Feb 10, '12 07:30:00AM • Contributed by: WoodHeBe
How to do it:
- Use Disk Utility to make a read/write DMG of a 10.6.7 install disk for a MacBook Pro or iMac. Version 10.6.6 might work, but I haven't tried it.
- Set the Finder to reveal hidden files:
- open Terminal and type or copy and paste the following line:
defaults write com.apple.finder AppleShowAllFiles TRUE
- Press the Enter key.
- Then type:
- Press the Enter key again.
- To reverse this, rerun with FALSE instead of TRUE and killall Finder again
- Insert a 10.6.0 or 10.6.3 OSX retail installation disk in your DVD drive and use the Finder to open the disk to system/Installation/Packages/
- One of these package files is OSInstall.mpkg which is the set of instructions for the Installer. This file in the 10.6.7 Installer is where the checking is done to see if it's installing to the 'correct' computer.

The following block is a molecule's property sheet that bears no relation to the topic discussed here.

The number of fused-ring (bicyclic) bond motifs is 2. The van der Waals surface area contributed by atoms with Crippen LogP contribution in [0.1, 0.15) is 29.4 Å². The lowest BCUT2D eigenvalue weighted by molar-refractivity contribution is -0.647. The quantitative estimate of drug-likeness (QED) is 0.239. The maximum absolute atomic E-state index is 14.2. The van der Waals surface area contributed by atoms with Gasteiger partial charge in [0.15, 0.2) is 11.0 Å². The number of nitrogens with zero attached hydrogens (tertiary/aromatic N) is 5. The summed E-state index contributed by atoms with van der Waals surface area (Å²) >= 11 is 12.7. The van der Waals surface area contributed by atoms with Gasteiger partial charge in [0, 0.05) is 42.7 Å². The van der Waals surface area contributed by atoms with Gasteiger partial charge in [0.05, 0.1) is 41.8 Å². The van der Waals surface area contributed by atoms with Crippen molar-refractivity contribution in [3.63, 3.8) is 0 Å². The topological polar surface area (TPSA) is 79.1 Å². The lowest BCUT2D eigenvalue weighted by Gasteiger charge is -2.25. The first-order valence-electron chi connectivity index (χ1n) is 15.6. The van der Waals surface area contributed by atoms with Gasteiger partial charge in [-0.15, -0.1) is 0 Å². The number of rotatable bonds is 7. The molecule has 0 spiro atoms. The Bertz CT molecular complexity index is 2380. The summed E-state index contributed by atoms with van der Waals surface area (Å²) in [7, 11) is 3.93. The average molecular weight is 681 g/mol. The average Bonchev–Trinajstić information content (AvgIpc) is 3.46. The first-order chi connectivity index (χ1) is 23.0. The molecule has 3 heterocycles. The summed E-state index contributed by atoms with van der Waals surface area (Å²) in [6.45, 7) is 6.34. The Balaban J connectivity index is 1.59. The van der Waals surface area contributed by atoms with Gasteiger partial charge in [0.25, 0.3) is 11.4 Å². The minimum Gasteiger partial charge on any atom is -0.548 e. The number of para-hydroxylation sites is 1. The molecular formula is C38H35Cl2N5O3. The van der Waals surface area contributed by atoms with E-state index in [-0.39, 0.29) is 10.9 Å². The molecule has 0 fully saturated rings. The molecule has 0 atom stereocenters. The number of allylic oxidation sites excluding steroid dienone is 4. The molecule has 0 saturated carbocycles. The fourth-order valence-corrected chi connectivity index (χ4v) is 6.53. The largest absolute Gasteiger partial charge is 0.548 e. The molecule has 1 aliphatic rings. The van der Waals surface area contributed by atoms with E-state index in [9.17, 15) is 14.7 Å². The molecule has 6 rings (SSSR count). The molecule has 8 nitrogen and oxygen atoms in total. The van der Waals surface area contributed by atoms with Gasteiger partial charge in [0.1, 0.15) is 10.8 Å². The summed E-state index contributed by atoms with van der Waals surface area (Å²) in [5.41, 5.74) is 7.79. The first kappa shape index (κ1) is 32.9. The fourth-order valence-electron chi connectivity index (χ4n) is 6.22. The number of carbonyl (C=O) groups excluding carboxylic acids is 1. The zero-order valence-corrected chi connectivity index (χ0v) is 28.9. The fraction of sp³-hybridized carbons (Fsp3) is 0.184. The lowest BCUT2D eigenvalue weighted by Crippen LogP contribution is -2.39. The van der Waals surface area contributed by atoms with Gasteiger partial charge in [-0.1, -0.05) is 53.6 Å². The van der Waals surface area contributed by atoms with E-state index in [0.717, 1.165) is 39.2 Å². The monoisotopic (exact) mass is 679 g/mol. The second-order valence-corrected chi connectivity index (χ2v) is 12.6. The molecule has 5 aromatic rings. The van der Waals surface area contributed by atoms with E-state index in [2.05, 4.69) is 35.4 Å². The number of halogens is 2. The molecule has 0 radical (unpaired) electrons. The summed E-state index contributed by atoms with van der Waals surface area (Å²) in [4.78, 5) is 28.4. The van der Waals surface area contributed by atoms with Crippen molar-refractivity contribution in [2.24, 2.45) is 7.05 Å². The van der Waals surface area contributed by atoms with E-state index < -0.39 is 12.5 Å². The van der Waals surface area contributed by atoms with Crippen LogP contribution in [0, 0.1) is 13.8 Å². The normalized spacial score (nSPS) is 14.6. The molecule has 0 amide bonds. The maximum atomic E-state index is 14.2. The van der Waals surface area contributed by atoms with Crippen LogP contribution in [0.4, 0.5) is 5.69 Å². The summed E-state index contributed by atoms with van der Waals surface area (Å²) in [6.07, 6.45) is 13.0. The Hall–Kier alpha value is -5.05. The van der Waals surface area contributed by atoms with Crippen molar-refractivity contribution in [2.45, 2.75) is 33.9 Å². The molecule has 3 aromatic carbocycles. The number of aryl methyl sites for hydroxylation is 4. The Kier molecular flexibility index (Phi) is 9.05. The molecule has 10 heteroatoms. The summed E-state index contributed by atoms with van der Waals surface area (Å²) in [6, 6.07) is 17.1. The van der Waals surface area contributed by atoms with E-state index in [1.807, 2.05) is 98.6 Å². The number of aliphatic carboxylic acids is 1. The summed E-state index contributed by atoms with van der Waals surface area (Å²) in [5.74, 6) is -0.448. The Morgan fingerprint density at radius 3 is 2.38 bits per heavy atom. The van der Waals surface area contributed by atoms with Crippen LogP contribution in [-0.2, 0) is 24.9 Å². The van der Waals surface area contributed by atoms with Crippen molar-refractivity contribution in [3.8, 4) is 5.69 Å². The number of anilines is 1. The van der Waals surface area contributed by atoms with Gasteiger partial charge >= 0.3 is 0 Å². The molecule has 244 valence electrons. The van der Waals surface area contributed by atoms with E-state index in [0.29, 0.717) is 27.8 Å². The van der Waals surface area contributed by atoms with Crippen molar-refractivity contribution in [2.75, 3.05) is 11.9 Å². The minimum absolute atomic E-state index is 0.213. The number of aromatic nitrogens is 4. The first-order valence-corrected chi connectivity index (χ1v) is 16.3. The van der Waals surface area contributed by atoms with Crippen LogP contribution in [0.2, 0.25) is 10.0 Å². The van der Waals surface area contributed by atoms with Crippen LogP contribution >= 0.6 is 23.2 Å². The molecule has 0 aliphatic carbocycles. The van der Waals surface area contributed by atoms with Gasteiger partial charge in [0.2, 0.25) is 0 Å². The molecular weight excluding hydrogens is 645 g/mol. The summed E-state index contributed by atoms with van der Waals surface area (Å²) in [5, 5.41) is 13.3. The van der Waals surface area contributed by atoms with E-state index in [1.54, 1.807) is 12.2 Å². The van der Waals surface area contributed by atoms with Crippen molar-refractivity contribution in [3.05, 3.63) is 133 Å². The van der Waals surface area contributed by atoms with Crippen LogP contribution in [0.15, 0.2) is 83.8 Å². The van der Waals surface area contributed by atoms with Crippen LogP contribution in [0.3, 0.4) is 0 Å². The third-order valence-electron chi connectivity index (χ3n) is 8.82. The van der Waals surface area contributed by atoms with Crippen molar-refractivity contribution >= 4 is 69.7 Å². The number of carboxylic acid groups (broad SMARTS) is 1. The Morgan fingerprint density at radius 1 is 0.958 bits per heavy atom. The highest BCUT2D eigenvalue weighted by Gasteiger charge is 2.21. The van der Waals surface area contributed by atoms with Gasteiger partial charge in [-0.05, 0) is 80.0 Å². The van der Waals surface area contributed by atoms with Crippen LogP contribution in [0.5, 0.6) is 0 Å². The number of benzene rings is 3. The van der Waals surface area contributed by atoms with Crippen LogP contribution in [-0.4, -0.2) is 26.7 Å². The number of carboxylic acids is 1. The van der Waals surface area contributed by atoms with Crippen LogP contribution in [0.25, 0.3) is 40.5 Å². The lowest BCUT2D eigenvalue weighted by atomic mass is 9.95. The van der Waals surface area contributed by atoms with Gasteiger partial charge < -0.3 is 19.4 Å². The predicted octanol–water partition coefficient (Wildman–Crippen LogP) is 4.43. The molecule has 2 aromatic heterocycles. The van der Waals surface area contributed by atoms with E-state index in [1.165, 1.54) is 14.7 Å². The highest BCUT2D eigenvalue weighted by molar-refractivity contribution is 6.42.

- Open another Finder window, and navigate to the same place in the 10.6.7 Installer. Replace the existing OSInstall.mpkg file with the one from the retail disk plus copy over all the printer related Installer packages. We do this because the retail installation script won't install the 10.6.7 printer packages. Check the 'copy all' box when the Finder warns you that the files already exist.
- Open Disk Utility and plug in an 8 gig thumb drive. Find the drive on the left side of the Disk Utility window and click on it. Now click Partition, chose 1 Partition, give it a name and click the Options button. Choose the GUID partition choice and close the window. Click the Partition button. When the Disk Utility is done, use SuperDuper or Carbon Copy Cloner to clone the modified 10.6.7 Installer to the 8 gig keychain drive. I had problems getting the Backup utility in Disk Utility to do this. You can boot any ready for Snow Leopard Mac with this Installer.
[crarko adds: I know we've published hints like this in the past, but I just want to point out that the intent here is not to rip off Apple, but to handle what can be a very messy systems management issue in environments with many different models of Macs, using the tools that are available.]